The Daily Telegraph

Profiteeri­ng Apple remains a friend to the consumer

Firm with GDP of Denmark has raised iphone 14 price but will fight regulators and telecoms industry for us

- Andrew orlowski Andrew Orlowski tweets @andreworlo­wski

Apple is helping us through the cost of living crisis in its own special way. Last week, it raised the price of its newest iphone in the UK and Europe by 15 per cent.

To add insult to injury, the new model is indistingu­ishable from last year’s model. The iphone 14 uses the same display, chassis and battery as the iphone 13 and, for the first time in the iphone’s history, the same chip as its direct predecesso­r, too.

Even Steve Jobs’s youngest daughter, Eve, joined in the mockery. She posted a picture of a man unwrapping a gift of the same shirt as he was wearing, with the caption: “Me upgrading from iphone 13 to 14”.

Apple’s new iphone Pro model is now £150 more expensive than last year. Lucky US consumers haven’t seen any price rises at all, for they reflect the mighty dollar. But you don’t reach $167bn in annual profit, as Apple has done, by being sentimenta­l with the Old World, and the company’s accountant­s aren’t cutting us any slack.

On the surface, complacenc­y and profiteeri­ng would seem to guide Apple’s strategy. But surface appearance­s can be deceptive. Apple’s annual revenue gives it the GDP of a developed country – a Denmark, a Singapore or a South Africa – and behind the scenes, the Goliath is putting that influence to some good use. It’s gearing up for fresh fights with regulators and the telecoms industry, and these are fights where, if Apple comes out on top, the consumer should ultimately be the winner.

For now, the iphone price rise will simply give cash-conscious smartphone owners a further reason to stick with what they’ve got. It has been a very long time since fans camped overnight on the streets to be the first to get the latest iphone. “Waiting for the #iphone14 to drop, so that iphone 13 price drops, so that iphone 12 price drops, so that I can buy iphone 11” one tweeted, in a great reflection of how little really changes from year to year.

So, economisin­g on technology purchases is one of the easier household budget decisions we can make as winter nears. Neverthele­ss, on closer examinatio­n, the new iphones give us a hint of some dramatic change to come.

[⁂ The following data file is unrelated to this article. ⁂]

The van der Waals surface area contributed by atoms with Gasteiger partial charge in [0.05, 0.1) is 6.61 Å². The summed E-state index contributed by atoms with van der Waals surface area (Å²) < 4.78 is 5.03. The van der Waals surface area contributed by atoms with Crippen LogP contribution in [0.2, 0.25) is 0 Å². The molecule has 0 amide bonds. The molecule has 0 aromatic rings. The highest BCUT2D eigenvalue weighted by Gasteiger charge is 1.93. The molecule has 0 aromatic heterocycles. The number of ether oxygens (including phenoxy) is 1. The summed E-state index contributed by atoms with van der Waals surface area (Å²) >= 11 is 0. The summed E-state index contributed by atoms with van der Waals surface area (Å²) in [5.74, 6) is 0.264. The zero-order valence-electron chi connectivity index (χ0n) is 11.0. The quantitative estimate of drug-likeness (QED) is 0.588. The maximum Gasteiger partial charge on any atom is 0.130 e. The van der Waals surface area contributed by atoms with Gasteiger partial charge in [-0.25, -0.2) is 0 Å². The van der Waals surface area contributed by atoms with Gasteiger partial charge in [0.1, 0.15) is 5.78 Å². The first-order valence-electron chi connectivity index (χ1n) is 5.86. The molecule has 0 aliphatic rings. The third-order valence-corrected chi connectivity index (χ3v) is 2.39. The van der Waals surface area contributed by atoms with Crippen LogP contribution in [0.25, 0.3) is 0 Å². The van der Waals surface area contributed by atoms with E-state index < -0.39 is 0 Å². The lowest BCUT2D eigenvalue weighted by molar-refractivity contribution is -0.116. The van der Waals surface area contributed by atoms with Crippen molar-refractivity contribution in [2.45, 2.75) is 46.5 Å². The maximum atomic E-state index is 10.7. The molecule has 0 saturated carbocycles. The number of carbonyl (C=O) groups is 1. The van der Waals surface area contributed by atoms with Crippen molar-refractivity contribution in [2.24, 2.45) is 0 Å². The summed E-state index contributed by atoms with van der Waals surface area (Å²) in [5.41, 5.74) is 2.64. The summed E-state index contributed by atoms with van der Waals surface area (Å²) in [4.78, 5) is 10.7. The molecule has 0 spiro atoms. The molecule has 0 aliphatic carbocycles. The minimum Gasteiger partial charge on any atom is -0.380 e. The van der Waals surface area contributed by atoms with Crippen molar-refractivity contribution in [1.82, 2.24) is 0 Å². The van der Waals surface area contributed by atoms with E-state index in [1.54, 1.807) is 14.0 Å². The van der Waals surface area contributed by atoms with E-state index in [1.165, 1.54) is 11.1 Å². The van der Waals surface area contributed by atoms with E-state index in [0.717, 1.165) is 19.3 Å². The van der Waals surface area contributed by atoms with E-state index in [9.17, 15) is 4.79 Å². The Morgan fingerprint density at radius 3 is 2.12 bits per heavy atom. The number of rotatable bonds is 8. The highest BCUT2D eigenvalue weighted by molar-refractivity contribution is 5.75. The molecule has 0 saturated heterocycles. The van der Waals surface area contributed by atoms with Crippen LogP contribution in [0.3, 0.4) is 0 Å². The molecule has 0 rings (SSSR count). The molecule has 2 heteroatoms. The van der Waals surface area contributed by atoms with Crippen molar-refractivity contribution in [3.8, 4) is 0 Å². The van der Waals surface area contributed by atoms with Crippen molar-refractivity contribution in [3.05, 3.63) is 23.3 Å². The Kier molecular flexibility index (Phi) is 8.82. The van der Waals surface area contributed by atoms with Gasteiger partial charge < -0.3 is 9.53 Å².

First, Apple has begun to remove the physical SIM card slot, beginning with the new iphones sold only in the United States. Apple has wanted to do this for a decade, having filed its first patent for an electronic SIM, or ESIM, in 2010. Originally the size of a bank card, this has long since outlived its usefulness. Back in the late 1980s, when it was conceived, the world was beginning to extract itself from the dominance of state-owned telephone companies, where the monopoly supplier of the phone service was also the monopoly supplier of the phone itself.

The pioneers of the mobile industry wanted to encourage a market on both sides, and the SIM card helped enforce this openness, and therefore competitio­n. It meant you could switch service without losing the phone, or switch to a new phone without losing the service, or having to change your phone number. But today, all that can be done without the pesky plastic or the tray.

One group which objects very strongly to ESIMS of course, is the mobile networks. A virtual SIM makes switching networks as easy as waving your phone’s camera at a barcode. Mobile operators regard this with horror, as customer churn is expensive, and so we can expect to see the industry respond with carrots and sticks. Carrots in the form of inducement­s for loyalty, and sticks in the form of ever-longer and stickier contracts.

A more dramatic re-ordering of the mobile industry is hinted at with the introducti­on of satellite reception into iphones. At first this will be very limited: the new models will support an emergency SOS service that connects the owner to the rest of the world in a location where no mobile network can reach them. Even this bare bones service – it can’t handle text, only exchange canned responses – has taken years to assemble.

The emerging space communicat­ions market is complex and multi-sided, and we’re only just beginning to see the tectonic plates move. The consumer and auto industries, allied to the burgeoning space industry, must grapple with national and internatio­nal regulators and legacy telecoms interests.

In other areas, telecoms companies can use the new fleets of satellites to make their networks more resilient, or even deliver service directly. For example, one ambitious venture by Vodafone and satellite company AST sees vast tennis-court sized vehicles unfold in space, that beam signals directly to a standard handset. Another, Lynk, wholesales Apple’s SOS to any mobile operator. But one key battlegrou­nd will be the radio standards body the ITU-R, where Apple and satellite companies want the internatio­nally regulated power of satellite transmissi­ons to be increased. “Only Apple has the weight to make this happen,” one expert tells me.

An irony emerges. Apple is under competitio­n scrutiny like never before, and the burgeoning “hipster antitrust” movement has declared war on anything big. They don’t come bigger than Apple, of course. But when it comes to breaking down regulatory barriers and disrupting industry inertia, only a giant has the muscle to make it happen.

Good Apple or Bad Apple? It’s both at the same time.

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